What U.S. Healthcare Providers Should Know About GDPR
Thursday, June 28, 2018
The General Data Protection Regulation (GDPR) is a new European legal framework that regulates the privacy and security of personal data belonging to individuals within the European Union (EU) as well other European Economic Area (EEA) countries namely Norway, Iceland, and Liechtenstein. The main tenet of GDPR is the rights of individuals to their personal information — individuals have complete control over where, when, and how their personal information is to be collected and used.
GDPR was signed into law in April 2016 and companies were given two years to meet compliance before it went into effect on May 25 of this year. The cost of non-compliance with the GDPR requirements is high; four percent of the company's global annual revenue or 20 million euros (24 million dollars), whichever is higher.
With GDPR just taking effect, the full consequences of this law are still yet to be fully determined. What is known, though, is that its impact will be felt globally and not just within the EU. Also, all sectors of the economy, healthcare included, will be impacted by the GDPR regulations. Below are important provisions within the GDPR that U.S. healthcare providers should be aware of:
- Right to be forgotten: Also known as the right to erasure, individuals can request that companies delete all their personal information. Healthcare organizations can no longer hold on to their patients' information indefinitely if otherwise requested.
- Right to access: Companies are required to provide individuals with all their personal information when requested.
- Consent: Individuals must provide explicit consent to have their personal information collected. This consent must be freely provided, specific, and unambiguous. The consent can be revoked at any time at the individuals' discretion.
- Data privacy and security: Only the minimum data needed by a company to fulfill its duties should be collected and stored. In addition, data should only be shared with third parties when absolutely necessary.
- Breach notification: In the event of a data breach, companies have 72 hours to notify affected individuals.
- Data portability: Personal information should be provided in a manner that can be readily transferred by individuals if requested.
Impact of GDPR on U.S. healthcare providers
For the most part, U.S. healthcare providers are not expected to be significantly impacted by GDPR except under specific circumstances:
- The healthcare facility has a physical location in any of the EU or EEA member countries.
- The healthcare facility offers goods or services to individuals within the EU by direct advertisement to have them seek medical care in the U.S. However, individuals residing in EU member countries who seek unsolicited medical care at any U.S. healthcare facility are not covered by GDPR.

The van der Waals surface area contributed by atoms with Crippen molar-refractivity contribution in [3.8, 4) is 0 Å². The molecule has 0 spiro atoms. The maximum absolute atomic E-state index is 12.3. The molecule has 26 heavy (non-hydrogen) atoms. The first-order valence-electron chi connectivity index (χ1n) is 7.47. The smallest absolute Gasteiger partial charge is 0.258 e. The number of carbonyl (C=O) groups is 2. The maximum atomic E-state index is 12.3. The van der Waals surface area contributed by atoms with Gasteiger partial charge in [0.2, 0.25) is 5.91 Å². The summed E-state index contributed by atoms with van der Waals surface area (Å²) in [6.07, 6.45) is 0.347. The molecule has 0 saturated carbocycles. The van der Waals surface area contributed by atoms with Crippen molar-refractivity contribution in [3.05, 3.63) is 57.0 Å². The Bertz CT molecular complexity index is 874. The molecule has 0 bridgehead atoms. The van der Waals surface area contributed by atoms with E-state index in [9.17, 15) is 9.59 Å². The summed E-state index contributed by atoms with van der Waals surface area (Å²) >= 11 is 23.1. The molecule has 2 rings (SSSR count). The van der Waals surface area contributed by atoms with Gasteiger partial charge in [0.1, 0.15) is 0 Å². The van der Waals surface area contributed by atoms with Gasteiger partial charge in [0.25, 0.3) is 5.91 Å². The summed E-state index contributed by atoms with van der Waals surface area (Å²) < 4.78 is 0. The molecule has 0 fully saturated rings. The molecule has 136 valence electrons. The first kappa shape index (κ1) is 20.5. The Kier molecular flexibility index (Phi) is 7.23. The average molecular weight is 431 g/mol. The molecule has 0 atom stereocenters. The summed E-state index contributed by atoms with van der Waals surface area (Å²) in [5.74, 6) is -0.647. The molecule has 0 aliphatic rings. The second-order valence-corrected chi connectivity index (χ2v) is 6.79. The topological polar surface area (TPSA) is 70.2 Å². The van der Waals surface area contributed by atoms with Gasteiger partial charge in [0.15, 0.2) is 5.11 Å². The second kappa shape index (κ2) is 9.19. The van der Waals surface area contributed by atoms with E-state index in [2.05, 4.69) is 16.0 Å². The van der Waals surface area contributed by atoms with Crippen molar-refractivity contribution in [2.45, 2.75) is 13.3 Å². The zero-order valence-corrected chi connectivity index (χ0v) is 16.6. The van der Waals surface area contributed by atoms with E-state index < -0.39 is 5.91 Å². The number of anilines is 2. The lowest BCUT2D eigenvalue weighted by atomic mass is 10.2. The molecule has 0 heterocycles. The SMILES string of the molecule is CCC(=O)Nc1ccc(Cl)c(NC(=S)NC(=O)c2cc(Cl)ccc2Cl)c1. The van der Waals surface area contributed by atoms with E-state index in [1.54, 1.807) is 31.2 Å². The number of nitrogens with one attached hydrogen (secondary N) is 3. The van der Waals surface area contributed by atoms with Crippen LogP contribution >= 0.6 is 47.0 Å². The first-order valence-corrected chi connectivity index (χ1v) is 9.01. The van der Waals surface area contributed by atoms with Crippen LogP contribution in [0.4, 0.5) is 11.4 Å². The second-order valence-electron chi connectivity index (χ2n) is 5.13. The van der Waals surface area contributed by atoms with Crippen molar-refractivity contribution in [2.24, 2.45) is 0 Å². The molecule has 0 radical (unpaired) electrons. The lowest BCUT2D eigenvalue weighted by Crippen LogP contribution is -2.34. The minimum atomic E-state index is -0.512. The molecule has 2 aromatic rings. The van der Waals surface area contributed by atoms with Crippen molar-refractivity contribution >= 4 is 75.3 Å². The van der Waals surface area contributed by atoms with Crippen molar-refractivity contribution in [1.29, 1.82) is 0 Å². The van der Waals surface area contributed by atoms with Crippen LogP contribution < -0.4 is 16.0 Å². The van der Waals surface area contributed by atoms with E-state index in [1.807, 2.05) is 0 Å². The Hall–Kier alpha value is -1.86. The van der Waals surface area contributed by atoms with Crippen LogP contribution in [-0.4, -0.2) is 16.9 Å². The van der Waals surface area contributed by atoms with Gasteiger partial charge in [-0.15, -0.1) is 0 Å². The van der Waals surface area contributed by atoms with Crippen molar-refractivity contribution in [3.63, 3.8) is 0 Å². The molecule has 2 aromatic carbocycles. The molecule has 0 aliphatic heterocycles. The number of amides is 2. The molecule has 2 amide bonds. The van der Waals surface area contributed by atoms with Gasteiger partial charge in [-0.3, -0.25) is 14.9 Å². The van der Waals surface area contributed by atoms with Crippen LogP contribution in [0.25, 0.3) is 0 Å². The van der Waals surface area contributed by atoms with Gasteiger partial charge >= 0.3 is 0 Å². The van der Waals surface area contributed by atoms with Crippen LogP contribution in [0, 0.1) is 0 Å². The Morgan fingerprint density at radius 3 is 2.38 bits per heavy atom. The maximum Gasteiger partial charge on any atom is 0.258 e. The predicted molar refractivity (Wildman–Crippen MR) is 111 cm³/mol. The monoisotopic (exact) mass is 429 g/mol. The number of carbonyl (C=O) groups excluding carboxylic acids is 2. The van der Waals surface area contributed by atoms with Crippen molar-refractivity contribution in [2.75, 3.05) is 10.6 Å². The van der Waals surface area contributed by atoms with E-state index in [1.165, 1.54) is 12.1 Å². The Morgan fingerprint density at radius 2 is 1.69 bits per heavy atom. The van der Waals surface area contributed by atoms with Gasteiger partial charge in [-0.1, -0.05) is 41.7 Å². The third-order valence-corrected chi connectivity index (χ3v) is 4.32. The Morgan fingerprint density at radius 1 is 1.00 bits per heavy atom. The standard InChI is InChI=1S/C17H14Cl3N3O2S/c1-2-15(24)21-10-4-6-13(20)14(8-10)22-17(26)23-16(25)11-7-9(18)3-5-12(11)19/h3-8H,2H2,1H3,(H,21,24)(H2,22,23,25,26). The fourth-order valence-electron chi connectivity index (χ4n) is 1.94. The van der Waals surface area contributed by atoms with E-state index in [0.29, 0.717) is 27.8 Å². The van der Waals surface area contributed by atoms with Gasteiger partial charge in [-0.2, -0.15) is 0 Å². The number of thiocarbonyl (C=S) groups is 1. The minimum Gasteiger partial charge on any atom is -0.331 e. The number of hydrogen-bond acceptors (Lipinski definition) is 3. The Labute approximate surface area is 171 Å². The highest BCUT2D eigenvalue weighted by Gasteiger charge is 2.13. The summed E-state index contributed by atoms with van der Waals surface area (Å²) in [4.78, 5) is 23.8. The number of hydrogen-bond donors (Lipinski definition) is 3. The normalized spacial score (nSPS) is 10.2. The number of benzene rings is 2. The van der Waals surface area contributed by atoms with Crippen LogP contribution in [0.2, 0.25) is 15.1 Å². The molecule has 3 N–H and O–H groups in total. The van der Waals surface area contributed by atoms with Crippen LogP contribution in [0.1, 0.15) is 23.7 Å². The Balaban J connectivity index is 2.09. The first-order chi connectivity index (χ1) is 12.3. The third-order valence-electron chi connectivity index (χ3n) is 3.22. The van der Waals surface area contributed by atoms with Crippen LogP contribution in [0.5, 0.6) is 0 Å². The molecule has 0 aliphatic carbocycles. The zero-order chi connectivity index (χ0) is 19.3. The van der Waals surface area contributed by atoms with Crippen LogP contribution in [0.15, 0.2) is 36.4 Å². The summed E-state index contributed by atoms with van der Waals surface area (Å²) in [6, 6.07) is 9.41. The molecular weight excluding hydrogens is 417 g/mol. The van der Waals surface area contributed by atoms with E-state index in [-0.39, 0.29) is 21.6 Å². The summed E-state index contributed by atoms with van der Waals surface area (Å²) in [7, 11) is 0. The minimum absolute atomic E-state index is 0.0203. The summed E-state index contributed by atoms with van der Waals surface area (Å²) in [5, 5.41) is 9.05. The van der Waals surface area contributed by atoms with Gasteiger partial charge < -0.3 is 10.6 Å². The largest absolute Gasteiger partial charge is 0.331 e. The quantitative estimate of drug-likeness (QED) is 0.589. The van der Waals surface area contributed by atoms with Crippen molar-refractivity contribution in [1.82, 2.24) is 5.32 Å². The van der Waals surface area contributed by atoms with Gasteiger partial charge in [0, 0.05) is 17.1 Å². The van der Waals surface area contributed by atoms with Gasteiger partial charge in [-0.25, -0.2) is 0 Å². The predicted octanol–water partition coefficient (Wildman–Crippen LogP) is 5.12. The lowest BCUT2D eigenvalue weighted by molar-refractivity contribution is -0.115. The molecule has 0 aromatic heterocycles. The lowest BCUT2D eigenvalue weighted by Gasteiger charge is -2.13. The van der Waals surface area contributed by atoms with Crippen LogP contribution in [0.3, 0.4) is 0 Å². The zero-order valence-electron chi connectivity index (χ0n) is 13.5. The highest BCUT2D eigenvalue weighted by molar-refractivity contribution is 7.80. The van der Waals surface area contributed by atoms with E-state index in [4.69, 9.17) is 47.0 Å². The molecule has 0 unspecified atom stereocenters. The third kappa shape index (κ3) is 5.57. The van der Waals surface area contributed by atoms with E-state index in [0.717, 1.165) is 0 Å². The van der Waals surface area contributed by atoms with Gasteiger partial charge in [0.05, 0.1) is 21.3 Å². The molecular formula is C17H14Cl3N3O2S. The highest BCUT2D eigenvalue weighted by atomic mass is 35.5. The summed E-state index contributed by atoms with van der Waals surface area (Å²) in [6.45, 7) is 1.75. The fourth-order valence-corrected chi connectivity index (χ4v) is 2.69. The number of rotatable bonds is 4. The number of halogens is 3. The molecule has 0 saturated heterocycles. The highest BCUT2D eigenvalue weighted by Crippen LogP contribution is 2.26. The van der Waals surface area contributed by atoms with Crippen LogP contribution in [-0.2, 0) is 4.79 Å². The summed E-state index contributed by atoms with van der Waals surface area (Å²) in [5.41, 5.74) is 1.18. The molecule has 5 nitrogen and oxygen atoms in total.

- The affected individual needs additional monitoring upon return to the EU as may occur as part of a healthcare facility's post-discharge plan.
Additional things to note about GDPR are:
- Any U.S. citizen who travels to any of the EU member countries is covered by GDPR if seen by an EU healthcare provider. The U.S. citizen's health information will be treated in accordance with GDPR standards until he or she leaves the EU nation.
- Medical information transferred from a U.S. healthcare facility to an EU healthcare provider upon request for continuation of medical care is not regulated by GDPR.
HIPAA vs GDPR
The Health Insurance Portability and Accountability Act (HIPAA) provides privacy standards that regulate the use of patients' medical records and other pertinent medical information in the U.S. While similar to GDPR in some regards, there are some significant differences:
- HIPAA is limited in scope, regulating primarily information related to the medical care of individuals. In contrast, GDPR has a much broader scope, covering any personally identifiable information such as IP addresses, credit card information, among others.
- In the event of a data breach, HIPAA-compliant organizations have a 60-day window from the time of discovery to notify affected parties. Under GDPR, companies only have 72 hours for breach notification.
- Under HIPAA, obtaining consent is optional prior to the release of protected health information (PHI). With GDPR, consent must be explicitly obtained prior to the collection or use of an individual's information.
- HIPAA allows individuals to determine how their information is shared, with some restrictions. However, under GDPR individuals can request the complete deletion of their entire personal data from a company's database.
With GDPR still in its nascent phase, further adjustments may need to be made by affected companies as the full effects of the law come into view. Affected U.S. healthcare providers should be ready to modify their business practices to keep up with the complexities of GDPR.